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Cosponsor Flight Attendant Fatigue Bill, H.R. 3824

By Admin

Dear Representative,

On behalf of the Transportation Trades Department, AFL-CIO (TTD) I urge you to cosponsor the Airline First Responder Workplace Fairness Act (H.R. 3824). This legislation will implement important workplace protections for our nation’s flight attendants and improve flight safety.

Fatigue is of paramount concern for workers in the aviation industry. In fact, the Federal Aviation Administration (FAA) Civil Aerospace Medical Institute (CAMI) recently released a report which concluded that changes to flight attendant work rules are necessary and that reform is needed to combat fatigue. Current regulatory requirements dealing with rest and duty periods are inadequate, leaving flight attendants deprived of critically needed rest. In the face of past and ongoing financial turmoil, air carriers have pushed flight crews to work right up to the FAA regulatory limit and have taken advantage of “reduced rest” provisions. It is not unusual for flight crews to be assigned only eight hours of rest. Considering travel to a layover hotel, checking-in, eating, and dressing, eight hours of rest easily translates into a miniscule 3-5 hour window of sleep.

Beyond being a question of fair working conditions, flight attendant fatigue is also a passenger safety concern. In this post- 9/11 world, flight attendants share a larger role in safety and in-flight security. Fatigue can impede flight attendants’ ability to monitor the flight cabin, and fulfill their duties in cases of emergency or evacuation.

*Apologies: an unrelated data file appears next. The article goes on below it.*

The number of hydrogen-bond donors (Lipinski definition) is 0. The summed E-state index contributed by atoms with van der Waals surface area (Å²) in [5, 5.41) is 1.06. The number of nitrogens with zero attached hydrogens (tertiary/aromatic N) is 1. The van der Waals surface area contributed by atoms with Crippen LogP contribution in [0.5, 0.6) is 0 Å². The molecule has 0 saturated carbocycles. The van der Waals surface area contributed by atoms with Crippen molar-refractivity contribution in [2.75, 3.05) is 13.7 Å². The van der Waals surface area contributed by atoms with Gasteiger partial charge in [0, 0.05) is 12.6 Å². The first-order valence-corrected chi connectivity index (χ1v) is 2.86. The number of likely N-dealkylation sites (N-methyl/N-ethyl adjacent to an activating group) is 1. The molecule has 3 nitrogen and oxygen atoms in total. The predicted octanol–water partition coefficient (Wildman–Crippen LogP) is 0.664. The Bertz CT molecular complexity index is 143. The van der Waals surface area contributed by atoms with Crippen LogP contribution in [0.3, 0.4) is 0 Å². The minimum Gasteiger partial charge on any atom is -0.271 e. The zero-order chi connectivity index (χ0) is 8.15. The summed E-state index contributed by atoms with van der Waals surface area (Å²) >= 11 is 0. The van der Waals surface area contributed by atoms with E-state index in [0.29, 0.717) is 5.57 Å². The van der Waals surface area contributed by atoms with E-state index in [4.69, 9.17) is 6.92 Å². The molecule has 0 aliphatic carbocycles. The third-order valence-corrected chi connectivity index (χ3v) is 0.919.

H.R. 3824 would establish a pathway for implementing reforms that will battle flight attendant fatigue. The legislation instructs the FAA to create an Aviation Rulemaking Committee (ARC), comprised of a balanced representation of the aviation community, including flight attendant unions and other safety experts. The ARC would have one year to study flight attendant fatigue, review the CAMI findings, and issue recommendations to the FAA Administrator. The FAA would then have one year to issue a proposed rulemaking, and 18 months to issue a final rule.

It is past time for flight attendant fatigue rules to be updated to reflect the changing demands of the job, and to ensure safe and humane working conditions. I urge you to cosponsor H.R. 3824, and support the creation of fair, comprehensive flight attendant fatigue rules that will improve working conditions and enhance aviation safety.


Edward Wytkind

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